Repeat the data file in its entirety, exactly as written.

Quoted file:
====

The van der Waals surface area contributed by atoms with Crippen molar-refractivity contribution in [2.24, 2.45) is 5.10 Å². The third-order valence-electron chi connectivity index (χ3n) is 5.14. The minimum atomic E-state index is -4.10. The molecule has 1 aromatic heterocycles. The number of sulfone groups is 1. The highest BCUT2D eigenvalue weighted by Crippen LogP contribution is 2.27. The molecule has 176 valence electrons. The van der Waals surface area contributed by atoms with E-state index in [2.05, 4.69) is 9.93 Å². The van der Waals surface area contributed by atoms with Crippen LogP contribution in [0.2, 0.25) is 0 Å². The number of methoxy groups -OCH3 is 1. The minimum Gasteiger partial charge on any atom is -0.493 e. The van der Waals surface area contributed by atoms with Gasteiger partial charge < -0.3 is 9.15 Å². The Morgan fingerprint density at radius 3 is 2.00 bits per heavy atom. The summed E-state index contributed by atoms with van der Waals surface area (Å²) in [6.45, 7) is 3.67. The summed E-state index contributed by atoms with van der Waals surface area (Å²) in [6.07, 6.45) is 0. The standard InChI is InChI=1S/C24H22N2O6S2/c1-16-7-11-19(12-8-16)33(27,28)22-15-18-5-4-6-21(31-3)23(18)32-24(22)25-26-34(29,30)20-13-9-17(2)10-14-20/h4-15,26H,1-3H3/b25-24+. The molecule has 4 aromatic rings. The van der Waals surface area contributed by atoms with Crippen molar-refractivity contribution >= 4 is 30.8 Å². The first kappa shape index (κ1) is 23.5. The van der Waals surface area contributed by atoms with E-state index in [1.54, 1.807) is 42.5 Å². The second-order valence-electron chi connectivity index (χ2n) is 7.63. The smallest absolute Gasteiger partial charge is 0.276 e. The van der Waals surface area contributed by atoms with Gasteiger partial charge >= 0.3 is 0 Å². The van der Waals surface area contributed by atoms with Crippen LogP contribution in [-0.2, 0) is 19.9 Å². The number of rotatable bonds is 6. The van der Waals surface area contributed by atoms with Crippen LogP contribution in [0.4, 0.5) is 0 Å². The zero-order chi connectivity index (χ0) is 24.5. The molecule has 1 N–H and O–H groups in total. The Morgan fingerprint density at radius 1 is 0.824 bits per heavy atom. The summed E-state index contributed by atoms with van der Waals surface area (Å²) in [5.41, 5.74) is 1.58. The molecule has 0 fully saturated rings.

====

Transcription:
The van der Waals surface area contributed by atoms with Crippen molar-refractivity contribution in [2.24, 2.45) is 5.10 Å². The third-order valence-electron chi connectivity index (χ3n) is 5.14. The minimum atomic E-state index is -4.10. The molecule has 1 aromatic heterocycles. The number of sulfone groups is 1. The highest BCUT2D eigenvalue weighted by Crippen LogP contribution is 2.27. The molecule has 176 valence electrons. The van der Waals surface area contributed by atoms with E-state index in [2.05, 4.69) is 9.93 Å². The van der Waals surface area contributed by atoms with Crippen LogP contribution in [0.2, 0.25) is 0 Å². The number of methoxy groups -OCH3 is 1. The minimum Gasteiger partial charge on any atom is -0.493 e. The van der Waals surface area contributed by atoms with Gasteiger partial charge < -0.3 is 9.15 Å². The Morgan fingerprint density at radius 3 is 2.00 bits per heavy atom. The summed E-state index contributed by atoms with van der Waals surface area (Å²) in [6.45, 7) is 3.67. The summed E-state index contributed by atoms with van der Waals surface area (Å²) in [6.07, 6.45) is 0. The standard InChI is InChI=1S/C24H22N2O6S2/c1-16-7-11-19(12-8-16)33(27,28)22-15-18-5-4-6-21(31-3)23(18)32-24(22)25-26-34(29,30)20-13-9-17(2)10-14-20/h4-15,26H,1-3H3/b25-24+. The molecule has 4 aromatic rings. The van der Waals surface area contributed by atoms with Crippen molar-refractivity contribution >= 4 is 30.8 Å². The first kappa shape index (κ1) is 23.5. The van der Waals surface area contributed by atoms with E-state index in [1.54, 1.807) is 42.5 Å². The second-order valence-electron chi connectivity index (χ2n) is 7.63. The smallest absolute Gasteiger partial charge is 0.276 e. The van der Waals surface area contributed by atoms with Gasteiger partial charge >= 0.3 is 0 Å². The van der Waals surface area contributed by atoms with Crippen LogP contribution in [-0.2, 0) is 19.9 Å². The number of rotatable bonds is 6. The van der Waals surface area contributed by atoms with Crippen LogP contribution in [0.4, 0.5) is 0 Å². The zero-order chi connectivity index (χ0) is 24.5. The molecule has 1 N–H and O–H groups in total. The Morgan fingerprint density at radius 1 is 0.824 bits per heavy atom. The summed E-state index contributed by atoms with van der Waals surface area (Å²) in [5.41, 5.74) is 1.58. The molecule has 0 fully saturated rings.